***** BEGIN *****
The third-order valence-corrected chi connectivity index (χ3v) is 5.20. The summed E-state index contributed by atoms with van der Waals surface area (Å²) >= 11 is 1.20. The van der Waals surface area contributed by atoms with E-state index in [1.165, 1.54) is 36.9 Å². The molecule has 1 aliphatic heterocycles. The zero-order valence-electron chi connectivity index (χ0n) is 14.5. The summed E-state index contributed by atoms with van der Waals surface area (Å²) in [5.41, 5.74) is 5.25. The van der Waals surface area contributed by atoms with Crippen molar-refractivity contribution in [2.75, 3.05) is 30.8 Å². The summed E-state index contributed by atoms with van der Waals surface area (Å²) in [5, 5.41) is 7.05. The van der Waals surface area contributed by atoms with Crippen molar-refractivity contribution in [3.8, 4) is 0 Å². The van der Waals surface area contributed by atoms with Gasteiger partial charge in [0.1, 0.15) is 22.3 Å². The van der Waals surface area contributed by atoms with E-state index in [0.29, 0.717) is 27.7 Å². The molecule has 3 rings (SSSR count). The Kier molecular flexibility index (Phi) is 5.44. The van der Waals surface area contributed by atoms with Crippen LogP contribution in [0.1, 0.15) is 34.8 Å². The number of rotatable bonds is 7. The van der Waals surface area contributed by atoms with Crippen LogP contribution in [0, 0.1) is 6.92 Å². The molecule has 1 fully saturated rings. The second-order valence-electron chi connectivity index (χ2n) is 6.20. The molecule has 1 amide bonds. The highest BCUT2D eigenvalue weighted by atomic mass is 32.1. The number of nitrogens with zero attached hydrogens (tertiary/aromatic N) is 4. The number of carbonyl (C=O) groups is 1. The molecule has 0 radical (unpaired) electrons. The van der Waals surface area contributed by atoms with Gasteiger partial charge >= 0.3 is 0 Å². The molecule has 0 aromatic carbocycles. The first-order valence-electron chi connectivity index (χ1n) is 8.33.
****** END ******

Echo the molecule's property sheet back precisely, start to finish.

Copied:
The third-order valence-corrected chi connectivity index (χ3v) is 5.20. The summed E-state index contributed by atoms with van der Waals surface area (Å²) >= 11 is 1.20. The van der Waals surface area contributed by atoms with E-state index in [1.165, 1.54) is 36.9 Å². The molecule has 1 aliphatic heterocycles. The zero-order valence-electron chi connectivity index (χ0n) is 14.5. The summed E-state index contributed by atoms with van der Waals surface area (Å²) in [5.41, 5.74) is 5.25. The van der Waals surface area contributed by atoms with Crippen molar-refractivity contribution in [2.75, 3.05) is 30.8 Å². The summed E-state index contributed by atoms with van der Waals surface area (Å²) in [5, 5.41) is 7.05. The van der Waals surface area contributed by atoms with Crippen molar-refractivity contribution in [3.8, 4) is 0 Å². The van der Waals surface area contributed by atoms with Gasteiger partial charge in [0.1, 0.15) is 22.3 Å². The van der Waals surface area contributed by atoms with E-state index in [0.29, 0.717) is 27.7 Å². The molecule has 3 rings (SSSR count). The Kier molecular flexibility index (Phi) is 5.44. The van der Waals surface area contributed by atoms with Crippen LogP contribution in [0.1, 0.15) is 34.8 Å². The number of rotatable bonds is 7. The van der Waals surface area contributed by atoms with Crippen LogP contribution in [0, 0.1) is 6.92 Å². The molecule has 1 fully saturated rings. The second-order valence-electron chi connectivity index (χ2n) is 6.20. The molecule has 1 amide bonds. The highest BCUT2D eigenvalue weighted by atomic mass is 32.1. The number of nitrogens with zero attached hydrogens (tertiary/aromatic N) is 4. The number of carbonyl (C=O) groups is 1. The molecule has 0 radical (unpaired) electrons. The van der Waals surface area contributed by atoms with Gasteiger partial charge >= 0.3 is 0 Å². The molecule has 0 aromatic carbocycles. The first-order valence-electron chi connectivity index (χ1n) is 8.33.